Wednesday, June 29, 2011

July 7, 1865 --- A Deadly Doctor in Glasgow

A Scottish jury convicts Dr. Edward Pritchard of Glasgow of poisoning his mother-in-law and his wife. The doctor had been arrested shortly after his wife's funeral, where he had tearfully lifted the coffin lid for a final kiss. His good wife had been violently ill for some time when her mother came to live with them early in 1865. Not two weeks later, the meddlesome Mrs. Taylor died in a fit, after taking her daily dose of opium. Three weeks later, her daughter followed her to the grave, gastric fever being blamed.

Throughout this tragic period in his home, Pritchard had called in Dr. James Paterson to consult. When Mrs. Taylor died, Paterson refused to sign the death notice, informing the registrar, "The death was certainly sudden, unexpected, and to me mysterious." But despite suspicions that Mrs. Pritchard was also being poisoned, Paterson failed to act. That is, until her death, when Paterson was the likely author of an anonymous letter to police which prompted Pritchard's arrest.

Both bodies were exhumed and traces of antimony found in each. A military "sawbones" who had purchased the title of "Doctor," Pritchard portrayed himself as a victim of "malignant professional jealousy." His lawyers bid to shunt suspicion onto a young housemaid, Mary M'leod, with whom Pritchard - while ever playing the role of grief-stricken family man - admitted "an improper connection." The defense argued that the jealous 16-year-old, had slowly poisoned two women to free the man she loved. The Lord Justice, addressing the jury, said it would be "very hard to believe" a teenager could baffle two doctors. The jurymen follow his Lordship's lead and, hearing their damning verdict, Pritchard sways noticeably.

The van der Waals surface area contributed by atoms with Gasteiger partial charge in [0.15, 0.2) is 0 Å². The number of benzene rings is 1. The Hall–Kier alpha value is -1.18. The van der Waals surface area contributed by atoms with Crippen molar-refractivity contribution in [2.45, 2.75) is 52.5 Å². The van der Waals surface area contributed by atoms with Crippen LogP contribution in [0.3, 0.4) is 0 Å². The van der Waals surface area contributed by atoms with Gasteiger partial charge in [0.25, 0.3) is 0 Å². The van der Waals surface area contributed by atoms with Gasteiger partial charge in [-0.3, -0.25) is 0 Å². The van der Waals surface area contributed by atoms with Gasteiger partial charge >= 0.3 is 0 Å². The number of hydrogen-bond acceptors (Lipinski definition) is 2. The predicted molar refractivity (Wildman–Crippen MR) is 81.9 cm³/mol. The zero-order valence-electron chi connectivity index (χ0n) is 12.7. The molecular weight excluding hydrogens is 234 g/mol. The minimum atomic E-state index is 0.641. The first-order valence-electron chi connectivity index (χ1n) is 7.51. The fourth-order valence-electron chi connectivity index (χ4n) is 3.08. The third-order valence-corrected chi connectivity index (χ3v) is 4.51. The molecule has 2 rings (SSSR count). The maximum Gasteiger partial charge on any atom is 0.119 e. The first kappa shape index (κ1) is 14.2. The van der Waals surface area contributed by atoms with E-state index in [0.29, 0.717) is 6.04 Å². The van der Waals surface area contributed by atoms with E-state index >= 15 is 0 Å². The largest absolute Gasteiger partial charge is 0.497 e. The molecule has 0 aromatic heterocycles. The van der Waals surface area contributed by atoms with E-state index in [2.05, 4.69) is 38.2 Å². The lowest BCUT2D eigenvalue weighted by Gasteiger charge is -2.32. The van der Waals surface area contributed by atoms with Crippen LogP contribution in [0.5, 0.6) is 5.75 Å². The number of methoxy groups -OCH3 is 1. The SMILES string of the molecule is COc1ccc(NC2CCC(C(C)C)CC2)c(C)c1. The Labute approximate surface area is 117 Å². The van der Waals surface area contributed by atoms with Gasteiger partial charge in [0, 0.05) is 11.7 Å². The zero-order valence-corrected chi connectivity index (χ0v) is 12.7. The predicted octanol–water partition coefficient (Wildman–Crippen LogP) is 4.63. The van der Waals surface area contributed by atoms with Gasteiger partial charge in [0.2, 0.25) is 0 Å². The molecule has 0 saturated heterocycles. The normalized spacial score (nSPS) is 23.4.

While Pritchard is condemned, the timid Dr. Paterson is merely denounced. He had testified that warning Mrs. Pritchard would have been "a breach of the etiquette of my profession." From the bench, the judge declares: "There is ... the duty that every right-minded man owes to his neighbor to prevent the destruction of human life in this world, and in that duty I cannot but say Dr. Paterson failed."  The Lancet rebuked his "cowardice and want of judgment" and The Times his "perverted scrupulosity."

As for Pritchard, before he hanged, he confessed, blaming "a terrible species of madness and the use of ardent spirits." The Spectator cringed at such "cold persevering cruelty...happily rare in Great Britain." Pritchard's hanging was the last public execution in Scotland; wrote a witness, "He did not die easily."

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